# Pressure In Gases

Show/Hide Sub-topics (Thermal Physics | O Level)

A gas, made up of many particles called molecules that are in continuous random motion, colliding with one another and with the walls of the container. As the gas molecules strike and bounce off the walls, they exert a force on the walls. All these small forces add up so that a large number of collisions produces a total average force on the walls that is measurable. The force per unit area is the pressure. Hence, the pressure of a gas is due to the collisions of gas molecules with the walls of the container.

The pressure of a gas depends on the frequency of collision with the container walls and the size and number of molecules in the gas.

## Boyle’s Law

Boyle’s Law states that the pressure of a fixed amount of gas is inversely proportional to the volume of the gas when the temperature is held constant.

$$P_{1}V_{1} = P_{2}V_{2}$$

, where

$P_{1}$, $P_{2}$ are the initial and final pressures respectively,

$V_{1}$, $V_{2}$ are the initial and final volumes respectively.

The animation above shows the compression of air within a cylinder and the resulting graph of volume against pressure. The graph shows that when the volume decreases, the pressure increases (inverse relationship). However, if a graph of volume against $\frac{1}{P}$ is plotted, it will be a straight line, whereby the gradient of the straight line is the constant of proportionality, k.

\begin{aligned} P &\propto \frac{1}{V} \\ P &= \frac{k}{V} \\ PV &= k \end{aligned}

An intuitive explanation for the pressure being inversely proportional to the volume can be obtained via kinetic model of gases. We know that pressure is due to the collision of gas molecules with the walls of a container.

Hence,

• When the volume of the container is decreased to half, the number of gas molecules per unit volume will be doubled.
• Since the number of gas molecules per unit volume is doubled, the number of collision of the gas molecules with the walls will also doubled.
• Hence, the pressure will be doubled.

Gas pressure increases when:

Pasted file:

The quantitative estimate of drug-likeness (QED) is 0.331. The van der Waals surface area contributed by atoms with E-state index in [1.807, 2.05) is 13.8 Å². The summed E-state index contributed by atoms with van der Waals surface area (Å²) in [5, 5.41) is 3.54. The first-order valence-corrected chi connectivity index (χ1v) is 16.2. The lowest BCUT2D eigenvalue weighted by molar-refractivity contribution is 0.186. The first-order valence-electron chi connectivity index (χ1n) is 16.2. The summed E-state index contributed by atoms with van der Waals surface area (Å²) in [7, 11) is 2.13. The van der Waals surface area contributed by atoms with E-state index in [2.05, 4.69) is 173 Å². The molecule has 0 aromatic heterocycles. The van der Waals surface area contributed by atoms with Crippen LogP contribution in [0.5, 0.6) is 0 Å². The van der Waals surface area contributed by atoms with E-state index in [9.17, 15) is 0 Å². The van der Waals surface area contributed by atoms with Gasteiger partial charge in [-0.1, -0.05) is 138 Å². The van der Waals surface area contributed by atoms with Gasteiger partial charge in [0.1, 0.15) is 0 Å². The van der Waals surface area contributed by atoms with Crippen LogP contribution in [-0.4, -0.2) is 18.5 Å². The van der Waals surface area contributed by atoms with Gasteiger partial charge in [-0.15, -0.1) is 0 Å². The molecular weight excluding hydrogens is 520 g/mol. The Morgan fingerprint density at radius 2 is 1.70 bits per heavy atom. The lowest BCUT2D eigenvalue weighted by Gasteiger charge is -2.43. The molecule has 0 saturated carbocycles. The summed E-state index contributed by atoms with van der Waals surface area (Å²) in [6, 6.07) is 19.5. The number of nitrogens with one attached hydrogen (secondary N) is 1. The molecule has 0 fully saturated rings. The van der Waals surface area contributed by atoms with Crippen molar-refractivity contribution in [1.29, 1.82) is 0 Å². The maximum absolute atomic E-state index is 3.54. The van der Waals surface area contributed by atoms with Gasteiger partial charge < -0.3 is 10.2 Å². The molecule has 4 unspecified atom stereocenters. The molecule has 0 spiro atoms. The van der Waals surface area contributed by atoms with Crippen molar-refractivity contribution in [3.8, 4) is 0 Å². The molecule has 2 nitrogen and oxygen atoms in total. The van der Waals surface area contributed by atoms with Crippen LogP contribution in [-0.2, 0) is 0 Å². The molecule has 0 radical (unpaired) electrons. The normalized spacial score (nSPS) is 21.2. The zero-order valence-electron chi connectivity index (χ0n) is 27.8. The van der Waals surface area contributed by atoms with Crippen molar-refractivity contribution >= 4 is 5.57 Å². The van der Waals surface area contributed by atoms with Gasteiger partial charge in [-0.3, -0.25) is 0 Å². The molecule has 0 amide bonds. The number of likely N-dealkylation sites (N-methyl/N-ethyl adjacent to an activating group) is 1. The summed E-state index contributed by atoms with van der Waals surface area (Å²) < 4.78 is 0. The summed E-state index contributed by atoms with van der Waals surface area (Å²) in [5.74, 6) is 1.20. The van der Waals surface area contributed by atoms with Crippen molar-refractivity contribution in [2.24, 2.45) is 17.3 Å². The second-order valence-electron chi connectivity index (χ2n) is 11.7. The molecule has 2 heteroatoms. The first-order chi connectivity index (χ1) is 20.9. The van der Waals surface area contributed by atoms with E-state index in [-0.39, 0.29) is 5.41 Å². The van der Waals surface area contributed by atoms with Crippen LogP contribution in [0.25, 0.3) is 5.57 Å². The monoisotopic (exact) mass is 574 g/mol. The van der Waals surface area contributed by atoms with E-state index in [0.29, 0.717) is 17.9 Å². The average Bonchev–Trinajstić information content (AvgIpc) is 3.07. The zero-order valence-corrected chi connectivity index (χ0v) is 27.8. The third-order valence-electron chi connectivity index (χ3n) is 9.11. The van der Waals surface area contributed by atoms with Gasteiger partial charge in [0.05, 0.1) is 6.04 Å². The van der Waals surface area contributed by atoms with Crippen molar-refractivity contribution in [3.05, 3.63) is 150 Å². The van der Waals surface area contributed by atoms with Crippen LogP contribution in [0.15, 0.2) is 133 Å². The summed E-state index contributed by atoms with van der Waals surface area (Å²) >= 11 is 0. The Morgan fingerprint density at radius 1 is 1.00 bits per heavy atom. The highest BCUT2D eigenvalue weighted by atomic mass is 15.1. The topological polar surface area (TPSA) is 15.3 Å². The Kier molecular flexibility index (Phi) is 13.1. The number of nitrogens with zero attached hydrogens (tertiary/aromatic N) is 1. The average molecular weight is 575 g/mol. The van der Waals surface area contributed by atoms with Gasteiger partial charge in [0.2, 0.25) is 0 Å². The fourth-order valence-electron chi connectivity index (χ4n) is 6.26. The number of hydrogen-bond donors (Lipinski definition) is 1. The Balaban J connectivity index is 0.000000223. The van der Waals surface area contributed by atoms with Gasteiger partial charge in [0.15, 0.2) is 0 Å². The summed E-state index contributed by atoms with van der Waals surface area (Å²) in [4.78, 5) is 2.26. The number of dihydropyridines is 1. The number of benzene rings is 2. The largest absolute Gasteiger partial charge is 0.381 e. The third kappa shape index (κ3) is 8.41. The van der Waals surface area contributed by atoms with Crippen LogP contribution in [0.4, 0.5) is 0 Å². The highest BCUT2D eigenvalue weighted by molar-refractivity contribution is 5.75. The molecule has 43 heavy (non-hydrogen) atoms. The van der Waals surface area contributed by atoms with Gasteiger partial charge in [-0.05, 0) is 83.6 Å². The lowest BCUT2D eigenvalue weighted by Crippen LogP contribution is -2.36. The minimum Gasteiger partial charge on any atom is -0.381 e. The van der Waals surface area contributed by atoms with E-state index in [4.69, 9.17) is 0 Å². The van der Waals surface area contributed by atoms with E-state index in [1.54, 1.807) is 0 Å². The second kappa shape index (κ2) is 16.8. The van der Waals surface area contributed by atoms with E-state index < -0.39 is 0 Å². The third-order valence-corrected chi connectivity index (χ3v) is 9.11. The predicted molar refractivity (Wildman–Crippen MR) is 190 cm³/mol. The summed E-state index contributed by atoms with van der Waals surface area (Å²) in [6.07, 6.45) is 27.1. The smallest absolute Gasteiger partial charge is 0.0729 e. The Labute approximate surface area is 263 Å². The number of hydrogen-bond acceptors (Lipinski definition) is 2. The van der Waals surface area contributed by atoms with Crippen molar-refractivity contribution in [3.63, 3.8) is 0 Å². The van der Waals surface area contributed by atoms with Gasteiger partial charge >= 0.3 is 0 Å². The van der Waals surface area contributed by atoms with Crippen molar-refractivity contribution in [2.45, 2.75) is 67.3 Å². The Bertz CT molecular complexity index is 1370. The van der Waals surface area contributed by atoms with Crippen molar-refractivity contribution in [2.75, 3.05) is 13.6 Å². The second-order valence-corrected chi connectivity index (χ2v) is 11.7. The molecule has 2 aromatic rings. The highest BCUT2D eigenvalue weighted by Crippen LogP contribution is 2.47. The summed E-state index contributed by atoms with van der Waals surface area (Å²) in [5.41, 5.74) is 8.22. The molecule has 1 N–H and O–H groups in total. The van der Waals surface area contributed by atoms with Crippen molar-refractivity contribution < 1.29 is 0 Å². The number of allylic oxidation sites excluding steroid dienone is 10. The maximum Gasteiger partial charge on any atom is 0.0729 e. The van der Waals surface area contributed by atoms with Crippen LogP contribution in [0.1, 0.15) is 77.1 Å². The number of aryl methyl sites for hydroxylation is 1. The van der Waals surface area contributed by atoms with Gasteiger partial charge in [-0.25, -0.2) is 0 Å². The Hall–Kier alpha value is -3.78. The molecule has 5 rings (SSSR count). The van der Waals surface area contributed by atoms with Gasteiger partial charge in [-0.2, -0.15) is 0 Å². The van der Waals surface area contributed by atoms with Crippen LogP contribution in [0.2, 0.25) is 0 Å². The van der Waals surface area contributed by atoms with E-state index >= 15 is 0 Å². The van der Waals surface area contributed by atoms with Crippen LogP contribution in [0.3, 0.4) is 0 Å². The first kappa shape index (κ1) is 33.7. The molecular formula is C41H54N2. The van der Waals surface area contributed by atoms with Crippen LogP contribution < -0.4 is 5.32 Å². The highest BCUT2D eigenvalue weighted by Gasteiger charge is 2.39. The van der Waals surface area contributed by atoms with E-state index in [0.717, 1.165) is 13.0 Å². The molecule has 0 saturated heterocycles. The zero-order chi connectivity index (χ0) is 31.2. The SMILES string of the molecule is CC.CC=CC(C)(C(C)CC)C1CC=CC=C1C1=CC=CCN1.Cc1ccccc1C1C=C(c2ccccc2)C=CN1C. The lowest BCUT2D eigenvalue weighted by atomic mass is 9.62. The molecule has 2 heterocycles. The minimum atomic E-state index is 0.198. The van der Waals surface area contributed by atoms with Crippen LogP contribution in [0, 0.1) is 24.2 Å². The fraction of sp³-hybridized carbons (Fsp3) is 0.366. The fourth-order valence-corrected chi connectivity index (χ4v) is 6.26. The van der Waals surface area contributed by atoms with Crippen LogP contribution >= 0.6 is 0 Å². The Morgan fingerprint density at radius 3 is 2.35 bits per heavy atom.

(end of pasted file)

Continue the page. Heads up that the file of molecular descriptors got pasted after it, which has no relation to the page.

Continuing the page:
• number of molecules in the container increases
• speed of molecules increases
• molecules have larger mass

## Relationship between Pressure, Volume and Temperature

The table below applies for a constant mass of gas.

### Explanation For The Relationship Between Pressure, Volume and Temperature

#### P is directly proportional to T (Constant V)

When you heat a container containing gas, the gas particles will gain kinetic energy and move faster. When the particles move faster, they will hit the walls of the container more often and more force will be exerted on the walls per unit area. This increases the pressure.

#### V is directly proportional to T (Constant P)

When a gas is heated, the temperature of the gas will rises which causes the molecules to move at higher speeds. When the particles move faster, they will hit the walls of the container more often. In order to keep the pressure constant, the gas will expand and occupy more volume.

#### P is inversely proportional to T (Constant V)

Explanation can be found in the above section.

## Worked Example 1: Compressing Air With A Piston

Air at a pressure of $1.0 \times 10^{5} \text{ Pa}$ is confined in a cylinder that is fitted with a movable piston. The air is then compressed by pushing the piston, so that the same mass of air now occupies one-fifth of the original volume without any change in temperature. Calculate the new pressure of the air.

Let the initial volume be $V_{1}$ and the final volume be $V_{2}$, where $V_{2} = \frac{1}{5} V_{1}$.

Since $P_{1}V_{1} = P_{2}V_{2}$,

\begin{aligned} P_{2} &= \frac{P_{1}V_{1}}{V_{2}} \\ &= \frac{P_{1}V_{1}}{\frac{1}{5}V_{1}} \\ &= 5 P_{1} \\ &= 5 \times 1.0 \times 10^{5} \\ &= 5.0 \times 10^{5} \text{ Pa} \end{aligned} ### 4 thoughts on “Pressure In Gases”

1. I don’t think this example is enough

2. yesz pleazees

3. 4.